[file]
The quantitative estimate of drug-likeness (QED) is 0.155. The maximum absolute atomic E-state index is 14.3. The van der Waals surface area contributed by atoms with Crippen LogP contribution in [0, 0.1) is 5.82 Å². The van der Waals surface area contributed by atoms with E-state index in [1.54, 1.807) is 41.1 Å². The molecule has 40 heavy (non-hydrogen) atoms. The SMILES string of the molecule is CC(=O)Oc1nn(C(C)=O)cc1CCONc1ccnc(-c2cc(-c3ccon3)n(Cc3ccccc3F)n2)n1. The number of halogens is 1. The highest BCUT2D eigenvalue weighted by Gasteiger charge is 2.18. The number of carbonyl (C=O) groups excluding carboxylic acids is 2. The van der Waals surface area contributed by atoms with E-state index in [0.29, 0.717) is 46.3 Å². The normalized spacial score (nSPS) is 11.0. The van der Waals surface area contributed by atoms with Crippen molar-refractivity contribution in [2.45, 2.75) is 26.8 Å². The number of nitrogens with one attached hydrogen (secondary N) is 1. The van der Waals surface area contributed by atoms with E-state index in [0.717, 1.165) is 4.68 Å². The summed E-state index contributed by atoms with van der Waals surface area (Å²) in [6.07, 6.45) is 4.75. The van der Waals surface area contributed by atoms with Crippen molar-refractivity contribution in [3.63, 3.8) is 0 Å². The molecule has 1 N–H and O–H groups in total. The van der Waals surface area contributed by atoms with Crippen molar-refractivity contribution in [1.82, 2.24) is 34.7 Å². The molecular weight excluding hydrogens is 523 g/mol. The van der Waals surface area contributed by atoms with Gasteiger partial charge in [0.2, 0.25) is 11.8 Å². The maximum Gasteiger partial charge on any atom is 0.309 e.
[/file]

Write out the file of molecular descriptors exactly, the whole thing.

The quantitative estimate of drug-likeness (QED) is 0.155. The maximum absolute atomic E-state index is 14.3. The van der Waals surface area contributed by atoms with Crippen LogP contribution in [0, 0.1) is 5.82 Å². The van der Waals surface area contributed by atoms with E-state index in [1.54, 1.807) is 41.1 Å². The molecule has 40 heavy (non-hydrogen) atoms. The SMILES string of the molecule is CC(=O)Oc1nn(C(C)=O)cc1CCONc1ccnc(-c2cc(-c3ccon3)n(Cc3ccccc3F)n2)n1. The number of halogens is 1. The highest BCUT2D eigenvalue weighted by Gasteiger charge is 2.18. The number of carbonyl (C=O) groups excluding carboxylic acids is 2. The van der Waals surface area contributed by atoms with E-state index in [0.29, 0.717) is 46.3 Å². The normalized spacial score (nSPS) is 11.0. The van der Waals surface area contributed by atoms with Crippen molar-refractivity contribution in [2.45, 2.75) is 26.8 Å². The number of nitrogens with one attached hydrogen (secondary N) is 1. The van der Waals surface area contributed by atoms with E-state index in [0.717, 1.165) is 4.68 Å². The summed E-state index contributed by atoms with van der Waals surface area (Å²) in [6.07, 6.45) is 4.75. The van der Waals surface area contributed by atoms with Crippen molar-refractivity contribution in [3.63, 3.8) is 0 Å². The molecule has 1 N–H and O–H groups in total. The van der Waals surface area contributed by atoms with Crippen molar-refractivity contribution in [1.82, 2.24) is 34.7 Å². The molecular weight excluding hydrogens is 523 g/mol. The van der Waals surface area contributed by atoms with Gasteiger partial charge in [0.2, 0.25) is 11.8 Å². The maximum Gasteiger partial charge on any atom is 0.309 e.